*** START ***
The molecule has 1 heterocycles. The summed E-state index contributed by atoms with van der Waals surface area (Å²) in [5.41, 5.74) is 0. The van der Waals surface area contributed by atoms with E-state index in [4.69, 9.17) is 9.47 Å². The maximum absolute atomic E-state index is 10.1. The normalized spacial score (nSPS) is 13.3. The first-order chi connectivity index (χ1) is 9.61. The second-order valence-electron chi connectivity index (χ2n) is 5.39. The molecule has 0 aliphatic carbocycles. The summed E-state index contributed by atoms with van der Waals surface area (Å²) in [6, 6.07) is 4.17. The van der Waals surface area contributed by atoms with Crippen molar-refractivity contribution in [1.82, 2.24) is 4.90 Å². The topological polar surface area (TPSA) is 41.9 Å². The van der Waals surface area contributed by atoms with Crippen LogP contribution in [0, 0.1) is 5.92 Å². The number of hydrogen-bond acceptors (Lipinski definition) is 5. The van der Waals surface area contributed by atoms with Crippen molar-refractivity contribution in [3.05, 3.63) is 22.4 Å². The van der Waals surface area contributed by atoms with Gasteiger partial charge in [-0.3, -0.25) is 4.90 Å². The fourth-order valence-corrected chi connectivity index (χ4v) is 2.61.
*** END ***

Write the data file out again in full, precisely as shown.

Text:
The molecule has 1 heterocycles. The summed E-state index contributed by atoms with van der Waals surface area (Å²) in [5.41, 5.74) is 0. The van der Waals surface area contributed by atoms with E-state index in [4.69, 9.17) is 9.47 Å². The maximum absolute atomic E-state index is 10.1. The normalized spacial score (nSPS) is 13.3. The first-order chi connectivity index (χ1) is 9.61. The second-order valence-electron chi connectivity index (χ2n) is 5.39. The molecule has 0 aliphatic carbocycles. The summed E-state index contributed by atoms with van der Waals surface area (Å²) in [6, 6.07) is 4.17. The van der Waals surface area contributed by atoms with Crippen molar-refractivity contribution in [1.82, 2.24) is 4.90 Å². The topological polar surface area (TPSA) is 41.9 Å². The van der Waals surface area contributed by atoms with Crippen LogP contribution in [0, 0.1) is 5.92 Å². The number of hydrogen-bond acceptors (Lipinski definition) is 5. The van der Waals surface area contributed by atoms with Crippen molar-refractivity contribution in [3.05, 3.63) is 22.4 Å². The van der Waals surface area contributed by atoms with Gasteiger partial charge in [-0.3, -0.25) is 4.90 Å². The fourth-order valence-corrected chi connectivity index (χ4v) is 2.61.